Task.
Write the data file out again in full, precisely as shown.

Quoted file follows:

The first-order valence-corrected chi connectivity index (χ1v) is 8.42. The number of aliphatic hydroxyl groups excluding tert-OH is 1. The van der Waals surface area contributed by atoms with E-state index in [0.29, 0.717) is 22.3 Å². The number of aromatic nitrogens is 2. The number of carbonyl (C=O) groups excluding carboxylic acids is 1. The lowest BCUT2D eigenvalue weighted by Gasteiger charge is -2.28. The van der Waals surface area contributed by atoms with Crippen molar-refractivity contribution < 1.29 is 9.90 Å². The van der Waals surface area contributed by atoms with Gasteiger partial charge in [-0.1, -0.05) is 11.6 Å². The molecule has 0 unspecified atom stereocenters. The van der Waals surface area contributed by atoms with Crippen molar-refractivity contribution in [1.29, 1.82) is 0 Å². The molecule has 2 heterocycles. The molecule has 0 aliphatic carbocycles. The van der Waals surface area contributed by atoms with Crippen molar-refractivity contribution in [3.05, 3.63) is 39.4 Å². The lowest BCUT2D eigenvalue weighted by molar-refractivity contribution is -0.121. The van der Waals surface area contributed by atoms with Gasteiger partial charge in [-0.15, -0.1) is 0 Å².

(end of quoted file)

The first-order valence-corrected chi connectivity index (χ1v) is 8.42. The number of aliphatic hydroxyl groups excluding tert-OH is 1. The van der Waals surface area contributed by atoms with E-state index in [0.29, 0.717) is 22.3 Å². The number of aromatic nitrogens is 2. The number of carbonyl (C=O) groups excluding carboxylic acids is 1. The lowest BCUT2D eigenvalue weighted by Gasteiger charge is -2.28. The van der Waals surface area contributed by atoms with Crippen molar-refractivity contribution < 1.29 is 9.90 Å². The van der Waals surface area contributed by atoms with Gasteiger partial charge in [-0.1, -0.05) is 11.6 Å². The molecule has 0 unspecified atom stereocenters. The van der Waals surface area contributed by atoms with Crippen molar-refractivity contribution in [1.29, 1.82) is 0 Å². The molecule has 2 heterocycles. The molecule has 0 aliphatic carbocycles. The van der Waals surface area contributed by atoms with Crippen molar-refractivity contribution in [3.05, 3.63) is 39.4 Å². The lowest BCUT2D eigenvalue weighted by molar-refractivity contribution is -0.121. The van der Waals surface area contributed by atoms with Gasteiger partial charge in [-0.15, -0.1) is 0 Å².